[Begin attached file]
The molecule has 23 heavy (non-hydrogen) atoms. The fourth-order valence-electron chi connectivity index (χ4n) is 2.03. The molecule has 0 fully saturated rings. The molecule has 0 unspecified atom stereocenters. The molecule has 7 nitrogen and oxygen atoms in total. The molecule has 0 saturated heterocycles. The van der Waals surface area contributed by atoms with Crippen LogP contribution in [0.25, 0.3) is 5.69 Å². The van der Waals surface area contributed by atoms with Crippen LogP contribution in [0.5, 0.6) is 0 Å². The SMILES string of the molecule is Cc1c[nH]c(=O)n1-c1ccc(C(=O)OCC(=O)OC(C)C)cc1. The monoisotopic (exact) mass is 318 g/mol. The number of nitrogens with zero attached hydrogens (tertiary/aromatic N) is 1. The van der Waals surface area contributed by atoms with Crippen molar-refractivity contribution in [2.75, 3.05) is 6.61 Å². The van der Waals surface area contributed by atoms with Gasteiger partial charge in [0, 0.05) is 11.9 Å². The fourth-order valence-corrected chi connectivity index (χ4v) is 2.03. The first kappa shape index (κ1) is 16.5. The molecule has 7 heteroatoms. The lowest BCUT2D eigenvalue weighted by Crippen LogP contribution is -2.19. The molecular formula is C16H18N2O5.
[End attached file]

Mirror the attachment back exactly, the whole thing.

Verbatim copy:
The molecule has 23 heavy (non-hydrogen) atoms. The fourth-order valence-electron chi connectivity index (χ4n) is 2.03. The molecule has 0 fully saturated rings. The molecule has 0 unspecified atom stereocenters. The molecule has 7 nitrogen and oxygen atoms in total. The molecule has 0 saturated heterocycles. The van der Waals surface area contributed by atoms with Crippen LogP contribution in [0.25, 0.3) is 5.69 Å². The van der Waals surface area contributed by atoms with Crippen LogP contribution in [0.5, 0.6) is 0 Å². The SMILES string of the molecule is Cc1c[nH]c(=O)n1-c1ccc(C(=O)OCC(=O)OC(C)C)cc1. The monoisotopic (exact) mass is 318 g/mol. The number of nitrogens with zero attached hydrogens (tertiary/aromatic N) is 1. The van der Waals surface area contributed by atoms with Crippen molar-refractivity contribution in [2.75, 3.05) is 6.61 Å². The van der Waals surface area contributed by atoms with Gasteiger partial charge in [0, 0.05) is 11.9 Å². The fourth-order valence-corrected chi connectivity index (χ4v) is 2.03. The first kappa shape index (κ1) is 16.5. The molecule has 7 heteroatoms. The lowest BCUT2D eigenvalue weighted by Crippen LogP contribution is -2.19. The molecular formula is C16H18N2O5.